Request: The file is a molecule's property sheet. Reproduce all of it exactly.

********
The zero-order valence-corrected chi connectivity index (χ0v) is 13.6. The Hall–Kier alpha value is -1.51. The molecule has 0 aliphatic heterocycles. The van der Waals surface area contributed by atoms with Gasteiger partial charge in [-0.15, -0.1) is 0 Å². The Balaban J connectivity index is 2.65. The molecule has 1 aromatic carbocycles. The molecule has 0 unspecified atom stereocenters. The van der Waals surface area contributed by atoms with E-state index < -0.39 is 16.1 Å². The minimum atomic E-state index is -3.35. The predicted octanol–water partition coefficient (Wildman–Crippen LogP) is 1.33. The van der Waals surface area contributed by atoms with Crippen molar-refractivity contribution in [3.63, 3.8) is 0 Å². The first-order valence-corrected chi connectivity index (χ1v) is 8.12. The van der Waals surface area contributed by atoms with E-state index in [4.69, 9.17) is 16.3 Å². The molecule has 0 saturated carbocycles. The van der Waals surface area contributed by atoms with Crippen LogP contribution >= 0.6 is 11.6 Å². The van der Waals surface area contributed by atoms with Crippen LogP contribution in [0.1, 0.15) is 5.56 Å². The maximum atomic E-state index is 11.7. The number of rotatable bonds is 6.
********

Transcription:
The zero-order valence-corrected chi connectivity index (χ0v) is 13.6. The Hall–Kier alpha value is -1.51. The molecule has 0 aliphatic heterocycles. The van der Waals surface area contributed by atoms with Gasteiger partial charge in [-0.15, -0.1) is 0 Å². The Balaban J connectivity index is 2.65. The molecule has 1 aromatic carbocycles. The molecule has 0 unspecified atom stereocenters. The van der Waals surface area contributed by atoms with E-state index < -0.39 is 16.1 Å². The minimum atomic E-state index is -3.35. The predicted octanol–water partition coefficient (Wildman–Crippen LogP) is 1.33. The van der Waals surface area contributed by atoms with Crippen molar-refractivity contribution in [3.63, 3.8) is 0 Å². The first-order valence-corrected chi connectivity index (χ1v) is 8.12. The van der Waals surface area contributed by atoms with E-state index in [4.69, 9.17) is 16.3 Å². The molecule has 0 saturated carbocycles. The van der Waals surface area contributed by atoms with Crippen LogP contribution >= 0.6 is 11.6 Å². The van der Waals surface area contributed by atoms with Crippen LogP contribution in [0.1, 0.15) is 5.56 Å². The maximum atomic E-state index is 11.7. The number of rotatable bonds is 6.